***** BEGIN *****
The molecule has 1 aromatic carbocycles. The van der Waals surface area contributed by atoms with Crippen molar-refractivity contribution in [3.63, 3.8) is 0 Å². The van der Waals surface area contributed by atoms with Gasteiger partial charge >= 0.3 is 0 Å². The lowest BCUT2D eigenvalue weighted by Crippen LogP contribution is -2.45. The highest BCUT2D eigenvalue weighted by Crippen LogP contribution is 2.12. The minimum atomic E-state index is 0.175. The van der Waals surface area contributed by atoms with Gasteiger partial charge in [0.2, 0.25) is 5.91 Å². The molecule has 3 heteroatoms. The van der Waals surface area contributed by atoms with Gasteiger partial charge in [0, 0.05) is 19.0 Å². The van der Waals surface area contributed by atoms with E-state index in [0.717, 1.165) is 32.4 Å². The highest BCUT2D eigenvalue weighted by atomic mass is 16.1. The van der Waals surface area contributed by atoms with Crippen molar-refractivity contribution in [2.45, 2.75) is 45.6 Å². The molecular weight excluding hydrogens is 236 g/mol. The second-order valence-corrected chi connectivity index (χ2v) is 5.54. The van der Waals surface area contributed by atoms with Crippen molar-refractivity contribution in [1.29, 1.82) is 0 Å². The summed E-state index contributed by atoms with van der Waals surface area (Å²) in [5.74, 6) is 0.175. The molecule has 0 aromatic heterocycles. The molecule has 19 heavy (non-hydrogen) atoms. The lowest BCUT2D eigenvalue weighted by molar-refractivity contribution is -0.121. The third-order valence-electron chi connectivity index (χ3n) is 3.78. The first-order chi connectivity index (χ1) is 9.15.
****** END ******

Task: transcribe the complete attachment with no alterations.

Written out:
The molecule has 1 aromatic carbocycles. The van der Waals surface area contributed by atoms with Crippen molar-refractivity contribution in [3.63, 3.8) is 0 Å². The van der Waals surface area contributed by atoms with Gasteiger partial charge >= 0.3 is 0 Å². The lowest BCUT2D eigenvalue weighted by Crippen LogP contribution is -2.45. The highest BCUT2D eigenvalue weighted by Crippen LogP contribution is 2.12. The minimum atomic E-state index is 0.175. The van der Waals surface area contributed by atoms with Gasteiger partial charge in [0.2, 0.25) is 5.91 Å². The molecule has 3 heteroatoms. The van der Waals surface area contributed by atoms with Gasteiger partial charge in [0, 0.05) is 19.0 Å². The van der Waals surface area contributed by atoms with E-state index in [0.717, 1.165) is 32.4 Å². The highest BCUT2D eigenvalue weighted by atomic mass is 16.1. The van der Waals surface area contributed by atoms with Crippen molar-refractivity contribution in [2.45, 2.75) is 45.6 Å². The molecular weight excluding hydrogens is 236 g/mol. The second-order valence-corrected chi connectivity index (χ2v) is 5.54. The van der Waals surface area contributed by atoms with Crippen molar-refractivity contribution in [1.29, 1.82) is 0 Å². The summed E-state index contributed by atoms with van der Waals surface area (Å²) in [5.74, 6) is 0.175. The molecule has 0 aromatic heterocycles. The molecule has 19 heavy (non-hydrogen) atoms. The lowest BCUT2D eigenvalue weighted by molar-refractivity contribution is -0.121. The third-order valence-electron chi connectivity index (χ3n) is 3.78. The first-order chi connectivity index (χ1) is 9.15.